CERRU

Center for Ethnic, Racial, and Religious Understanding


Upcoming Events


Join the Political Leaps of Faith Fellowship

This fellowship invites individuals from across political lines to get to know one another. We will work towards breaking down stereotypes and encouraging trans-political collaboration.

CERRU is partnering with New York Republican & Community Organizer Pierry Benjamin, to create a balanced space for the experiential project. Those chosen for the cohort will work together from March 7th - April 18th on Thursdays 4-6pm. Sessions will include engaging in difficult conversations, media literacy, social identity, party history, political leveraging, forms of civic engagement, and tools for organizing and campaigning.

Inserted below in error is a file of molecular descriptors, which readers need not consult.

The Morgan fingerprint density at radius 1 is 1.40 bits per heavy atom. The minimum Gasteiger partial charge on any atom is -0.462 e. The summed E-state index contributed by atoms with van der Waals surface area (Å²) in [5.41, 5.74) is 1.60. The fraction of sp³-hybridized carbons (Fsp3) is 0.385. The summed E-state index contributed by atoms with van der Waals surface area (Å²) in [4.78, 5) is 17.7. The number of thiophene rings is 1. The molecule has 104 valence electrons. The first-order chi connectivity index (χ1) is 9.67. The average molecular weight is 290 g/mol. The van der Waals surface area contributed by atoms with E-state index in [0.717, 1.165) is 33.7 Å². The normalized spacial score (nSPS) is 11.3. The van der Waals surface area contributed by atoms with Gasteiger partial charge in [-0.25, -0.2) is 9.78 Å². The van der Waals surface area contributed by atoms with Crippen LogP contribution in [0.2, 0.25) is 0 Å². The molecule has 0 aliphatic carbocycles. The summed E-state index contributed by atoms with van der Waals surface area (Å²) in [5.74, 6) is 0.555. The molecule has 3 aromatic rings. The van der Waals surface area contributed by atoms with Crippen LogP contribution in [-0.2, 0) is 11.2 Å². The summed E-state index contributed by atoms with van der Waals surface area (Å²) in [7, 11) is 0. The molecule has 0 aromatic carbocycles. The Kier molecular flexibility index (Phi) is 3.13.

Students will be provided pizza or other small meal during sessions.

Please send any questions to yrosenstock@cerru.org



The Borough of Queens is often cited as the most diverse community in the United States, and Queens College CUNY reflects that diversity. Students trace their roots to 170 countries, and speak 110 different languages. Thirty five percent of students are the first in their families to go to college. Increasingly, there is no clear majority population on campus, and students are starting to identify themselves as multicultural, instead of as one specific demographic (Office of Institutional Research.)